There’s nothing like a baseball pennant race. No other sport provides the daily excitement, the sustained suspense through September that two or three teams in a baseball league can create. Nothing stirs taxi-cab and barroom debate like a tight one. For aficionados of the National League, 1980 will be remembered as a vintage year. This week, as the game of summer began its 26th and final week, only two games separated the leaders in the Western Division, the Houston Astros and Los Angeles Dodgers with the Cincinnati Reds close behind. As if that were not enough, the Astros and Dodgers would play each other in their last three games. And in the East, the Montreal Expos are at it again. In 1979, they lost the last game of the season to Philadelphia, and the Pittsburgh Pirates won the pennant. This weekend in Montreal, they will end their season as they started it with three games against Philadelphia. To the victor will go the pennant.
When the pennant race comes to Chicago, it comes via the visitor’s clubhouse. That’s a baseball tradition, maintained last week when the Expos came to town. Each year the Chicago Cubs of the National League and the White Sox of the American fade with the ivy on the outfield walls at the Cubs’ Wrigley Field. With the approach of autumn, Chicagoans turn away to watch their football Bears lose and to ignore their hockey Black Hawks. That’s a Chicago tradition. “It’s hard for those guys [the Cubs] to come to the ball park every day,” Expos third baseman Larry Parrish was saying. “They’re about 25 games behind us and look, there won’t be many more than 1,000 people to watch those games.” But for the Expos, after 12 years of frustration, it’s no longer hard to come to the park. They moved into first place ahead of the defending World Series champion Pirates and the Phillies on June 7, and since then have held on to the lead or a share of it for 76 days. They had come to Chicago after winning one of two games against the Pirates and led the Phillies by baseball’s unique “Vz game.” They would leave two days later trailing by a “Vz game.”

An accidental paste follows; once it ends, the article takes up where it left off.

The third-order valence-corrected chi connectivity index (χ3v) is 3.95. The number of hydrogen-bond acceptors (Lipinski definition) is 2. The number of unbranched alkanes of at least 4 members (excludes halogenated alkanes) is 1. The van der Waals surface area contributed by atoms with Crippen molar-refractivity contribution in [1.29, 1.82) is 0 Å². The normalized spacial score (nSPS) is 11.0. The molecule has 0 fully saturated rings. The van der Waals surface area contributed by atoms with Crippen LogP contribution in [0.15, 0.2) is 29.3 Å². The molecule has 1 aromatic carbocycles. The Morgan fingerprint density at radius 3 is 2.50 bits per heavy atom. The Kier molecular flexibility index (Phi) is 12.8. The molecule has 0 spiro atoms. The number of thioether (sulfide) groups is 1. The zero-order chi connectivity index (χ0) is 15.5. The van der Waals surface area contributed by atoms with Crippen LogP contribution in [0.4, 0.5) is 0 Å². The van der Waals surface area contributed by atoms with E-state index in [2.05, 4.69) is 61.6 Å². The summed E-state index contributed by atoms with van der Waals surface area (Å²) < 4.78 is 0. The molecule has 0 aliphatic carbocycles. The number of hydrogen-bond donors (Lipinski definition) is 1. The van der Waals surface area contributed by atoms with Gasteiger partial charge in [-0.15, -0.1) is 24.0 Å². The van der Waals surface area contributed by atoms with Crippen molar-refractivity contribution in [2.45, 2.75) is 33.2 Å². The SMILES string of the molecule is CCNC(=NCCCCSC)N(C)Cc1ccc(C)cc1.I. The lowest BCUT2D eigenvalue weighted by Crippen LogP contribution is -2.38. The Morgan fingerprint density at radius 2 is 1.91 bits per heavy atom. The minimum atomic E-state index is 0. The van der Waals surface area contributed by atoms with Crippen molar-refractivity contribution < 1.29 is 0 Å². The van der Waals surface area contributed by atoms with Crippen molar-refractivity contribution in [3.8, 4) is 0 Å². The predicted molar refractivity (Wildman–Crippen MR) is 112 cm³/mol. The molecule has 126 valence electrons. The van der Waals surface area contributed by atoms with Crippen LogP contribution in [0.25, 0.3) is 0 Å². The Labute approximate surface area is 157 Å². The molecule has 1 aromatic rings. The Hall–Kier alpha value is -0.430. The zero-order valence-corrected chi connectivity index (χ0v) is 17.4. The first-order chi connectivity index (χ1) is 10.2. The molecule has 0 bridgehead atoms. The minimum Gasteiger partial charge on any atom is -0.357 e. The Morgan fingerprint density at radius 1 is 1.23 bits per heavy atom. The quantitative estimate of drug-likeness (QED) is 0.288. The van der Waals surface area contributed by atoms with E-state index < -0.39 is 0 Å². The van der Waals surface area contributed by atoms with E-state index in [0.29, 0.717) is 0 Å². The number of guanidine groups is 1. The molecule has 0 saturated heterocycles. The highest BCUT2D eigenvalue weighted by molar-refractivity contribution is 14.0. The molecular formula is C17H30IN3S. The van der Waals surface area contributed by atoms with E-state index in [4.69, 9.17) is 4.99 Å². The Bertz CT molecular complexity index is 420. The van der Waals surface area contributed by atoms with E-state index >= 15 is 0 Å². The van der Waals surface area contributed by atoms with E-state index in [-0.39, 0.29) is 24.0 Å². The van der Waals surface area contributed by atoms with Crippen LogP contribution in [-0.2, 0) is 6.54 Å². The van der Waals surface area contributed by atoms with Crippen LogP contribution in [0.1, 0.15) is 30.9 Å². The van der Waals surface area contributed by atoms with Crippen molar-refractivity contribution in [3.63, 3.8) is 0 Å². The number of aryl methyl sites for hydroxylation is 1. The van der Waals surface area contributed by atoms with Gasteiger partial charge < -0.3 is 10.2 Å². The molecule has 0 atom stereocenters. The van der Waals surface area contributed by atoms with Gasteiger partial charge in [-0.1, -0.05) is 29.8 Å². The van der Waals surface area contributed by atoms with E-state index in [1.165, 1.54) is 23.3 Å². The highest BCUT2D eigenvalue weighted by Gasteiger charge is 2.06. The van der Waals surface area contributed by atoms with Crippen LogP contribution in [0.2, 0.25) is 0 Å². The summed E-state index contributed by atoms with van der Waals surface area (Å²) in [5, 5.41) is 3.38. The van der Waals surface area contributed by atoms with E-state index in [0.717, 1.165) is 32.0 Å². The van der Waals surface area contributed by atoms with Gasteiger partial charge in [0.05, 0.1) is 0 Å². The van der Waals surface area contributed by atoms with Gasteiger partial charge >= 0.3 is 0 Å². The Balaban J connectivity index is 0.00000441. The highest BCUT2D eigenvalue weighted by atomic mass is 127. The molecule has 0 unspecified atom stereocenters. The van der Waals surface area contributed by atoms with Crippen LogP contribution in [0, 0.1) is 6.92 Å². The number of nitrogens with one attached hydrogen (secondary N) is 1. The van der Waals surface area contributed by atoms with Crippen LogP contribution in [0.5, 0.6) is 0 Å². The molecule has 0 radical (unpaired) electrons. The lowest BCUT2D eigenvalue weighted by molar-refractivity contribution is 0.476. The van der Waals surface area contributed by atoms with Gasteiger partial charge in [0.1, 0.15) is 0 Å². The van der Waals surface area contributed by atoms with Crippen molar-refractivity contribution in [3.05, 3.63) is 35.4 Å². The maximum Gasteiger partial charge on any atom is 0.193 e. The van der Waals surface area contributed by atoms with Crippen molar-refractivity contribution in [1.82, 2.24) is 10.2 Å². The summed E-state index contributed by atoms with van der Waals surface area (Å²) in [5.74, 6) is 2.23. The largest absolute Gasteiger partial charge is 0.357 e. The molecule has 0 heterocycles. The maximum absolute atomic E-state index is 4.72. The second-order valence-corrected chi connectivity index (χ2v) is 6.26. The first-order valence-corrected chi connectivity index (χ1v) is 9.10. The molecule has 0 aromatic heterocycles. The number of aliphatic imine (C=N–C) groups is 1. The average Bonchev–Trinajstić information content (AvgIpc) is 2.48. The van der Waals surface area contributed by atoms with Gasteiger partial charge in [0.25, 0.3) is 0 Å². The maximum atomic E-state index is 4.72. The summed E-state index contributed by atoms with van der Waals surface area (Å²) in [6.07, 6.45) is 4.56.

After the race of ’79, the Expos decided to go for it in ’80. They hired Ron LeFlore to run their race for them. Blessed with startling speed, LeFlore has come through with what Expos manager Dick Williams likes to call “an added dimension.” Going into Chicago, LeFlore had stolen 93 bases. Batting behind him, second baseman Rodney Scott had stolen 61. Their total for 154 was six more than any two team-mates had stolen in major-league history. But the LeFlore dimension has been missing of late. He crashed into a wall at Montreal’s Olympic Stadium chasing a foul ball. At week’s end, as the race heated up with the Expos playing three games in Philadelphia, LeFlore, cast on his left wrist, was anxious and unhappy in his
role as a pinch runner. “When we get back to Montreal I’m gonna get this thing taken off. I wanna play in those last games.”
Already back there was another of Montreal’s crucial dimensions, right fielder Ellis Valentine. Hit by a pitch in late May, Valentine suffered a fractured cheekbone and was out until July 10. He came back and raised his batting average to .313 before injuring his left hip. Valentine recovered again, returned and upped his average to .319. Then diving for a fly ball in St. Louis he